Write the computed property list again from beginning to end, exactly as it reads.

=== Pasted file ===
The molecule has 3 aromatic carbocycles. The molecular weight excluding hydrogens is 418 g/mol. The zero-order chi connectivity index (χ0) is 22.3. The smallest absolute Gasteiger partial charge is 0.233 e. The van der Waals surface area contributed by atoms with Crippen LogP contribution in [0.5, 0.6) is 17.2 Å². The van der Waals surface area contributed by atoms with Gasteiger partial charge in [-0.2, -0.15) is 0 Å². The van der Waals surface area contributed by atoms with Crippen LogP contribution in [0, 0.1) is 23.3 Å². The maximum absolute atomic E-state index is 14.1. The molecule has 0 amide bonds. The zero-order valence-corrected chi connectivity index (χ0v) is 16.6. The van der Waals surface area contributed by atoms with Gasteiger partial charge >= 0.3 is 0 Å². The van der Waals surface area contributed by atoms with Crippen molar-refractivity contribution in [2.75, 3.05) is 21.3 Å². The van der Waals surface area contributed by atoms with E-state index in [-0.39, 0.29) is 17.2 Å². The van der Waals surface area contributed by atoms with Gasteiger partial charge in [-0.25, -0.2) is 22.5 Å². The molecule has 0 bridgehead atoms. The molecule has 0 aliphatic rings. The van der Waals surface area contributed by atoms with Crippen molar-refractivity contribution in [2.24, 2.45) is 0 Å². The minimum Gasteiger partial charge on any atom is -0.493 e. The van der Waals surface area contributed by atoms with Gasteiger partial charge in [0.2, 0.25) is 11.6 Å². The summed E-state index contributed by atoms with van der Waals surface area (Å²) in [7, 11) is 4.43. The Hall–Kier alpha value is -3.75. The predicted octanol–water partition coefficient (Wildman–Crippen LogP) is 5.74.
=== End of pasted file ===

The molecule has 3 aromatic carbocycles. The molecular weight excluding hydrogens is 418 g/mol. The zero-order chi connectivity index (χ0) is 22.3. The smallest absolute Gasteiger partial charge is 0.233 e. The van der Waals surface area contributed by atoms with Crippen LogP contribution in [0.5, 0.6) is 17.2 Å². The van der Waals surface area contributed by atoms with Gasteiger partial charge in [-0.2, -0.15) is 0 Å². The van der Waals surface area contributed by atoms with Crippen LogP contribution in [0, 0.1) is 23.3 Å². The maximum absolute atomic E-state index is 14.1. The molecule has 0 amide bonds. The zero-order valence-corrected chi connectivity index (χ0v) is 16.6. The van der Waals surface area contributed by atoms with Gasteiger partial charge >= 0.3 is 0 Å². The van der Waals surface area contributed by atoms with Crippen molar-refractivity contribution in [2.75, 3.05) is 21.3 Å². The van der Waals surface area contributed by atoms with E-state index in [-0.39, 0.29) is 17.2 Å². The van der Waals surface area contributed by atoms with Gasteiger partial charge in [-0.25, -0.2) is 22.5 Å². The molecule has 0 bridgehead atoms. The molecule has 0 aliphatic rings. The van der Waals surface area contributed by atoms with Crippen molar-refractivity contribution in [2.24, 2.45) is 0 Å². The minimum Gasteiger partial charge on any atom is -0.493 e. The van der Waals surface area contributed by atoms with Gasteiger partial charge in [0.2, 0.25) is 11.6 Å². The summed E-state index contributed by atoms with van der Waals surface area (Å²) in [7, 11) is 4.43. The Hall–Kier alpha value is -3.75. The predicted octanol–water partition coefficient (Wildman–Crippen LogP) is 5.74.